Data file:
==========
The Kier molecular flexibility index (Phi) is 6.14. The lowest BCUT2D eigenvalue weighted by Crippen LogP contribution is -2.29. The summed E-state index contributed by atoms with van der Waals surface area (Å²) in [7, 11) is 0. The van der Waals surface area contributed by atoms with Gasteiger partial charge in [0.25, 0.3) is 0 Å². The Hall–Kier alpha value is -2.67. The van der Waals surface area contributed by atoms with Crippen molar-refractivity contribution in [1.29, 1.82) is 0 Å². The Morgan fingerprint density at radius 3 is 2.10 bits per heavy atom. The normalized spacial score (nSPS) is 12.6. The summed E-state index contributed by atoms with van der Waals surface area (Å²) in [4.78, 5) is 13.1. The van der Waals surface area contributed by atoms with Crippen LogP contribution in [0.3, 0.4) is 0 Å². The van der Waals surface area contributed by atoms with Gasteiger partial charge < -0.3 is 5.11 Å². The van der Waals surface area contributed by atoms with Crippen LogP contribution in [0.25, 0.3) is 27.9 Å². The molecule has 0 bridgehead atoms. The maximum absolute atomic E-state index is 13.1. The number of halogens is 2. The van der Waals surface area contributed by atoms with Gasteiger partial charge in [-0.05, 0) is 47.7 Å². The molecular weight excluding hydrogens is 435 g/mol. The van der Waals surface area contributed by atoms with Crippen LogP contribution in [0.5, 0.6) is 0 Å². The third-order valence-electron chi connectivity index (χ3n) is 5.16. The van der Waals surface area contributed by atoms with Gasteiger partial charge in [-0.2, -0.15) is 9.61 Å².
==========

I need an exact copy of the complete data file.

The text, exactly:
The Kier molecular flexibility index (Phi) is 6.14. The lowest BCUT2D eigenvalue weighted by Crippen LogP contribution is -2.29. The summed E-state index contributed by atoms with van der Waals surface area (Å²) in [7, 11) is 0. The van der Waals surface area contributed by atoms with Gasteiger partial charge in [0.25, 0.3) is 0 Å². The Hall–Kier alpha value is -2.67. The van der Waals surface area contributed by atoms with Crippen molar-refractivity contribution in [1.29, 1.82) is 0 Å². The Morgan fingerprint density at radius 3 is 2.10 bits per heavy atom. The normalized spacial score (nSPS) is 12.6. The summed E-state index contributed by atoms with van der Waals surface area (Å²) in [4.78, 5) is 13.1. The van der Waals surface area contributed by atoms with Crippen LogP contribution in [0.3, 0.4) is 0 Å². The van der Waals surface area contributed by atoms with Gasteiger partial charge < -0.3 is 5.11 Å². The van der Waals surface area contributed by atoms with Crippen LogP contribution in [0.25, 0.3) is 27.9 Å². The molecule has 0 bridgehead atoms. The maximum absolute atomic E-state index is 13.1. The number of halogens is 2. The van der Waals surface area contributed by atoms with Gasteiger partial charge in [-0.05, 0) is 47.7 Å². The molecular weight excluding hydrogens is 435 g/mol. The van der Waals surface area contributed by atoms with Crippen LogP contribution in [0.5, 0.6) is 0 Å². The third-order valence-electron chi connectivity index (χ3n) is 5.16. The van der Waals surface area contributed by atoms with Gasteiger partial charge in [-0.2, -0.15) is 9.61 Å².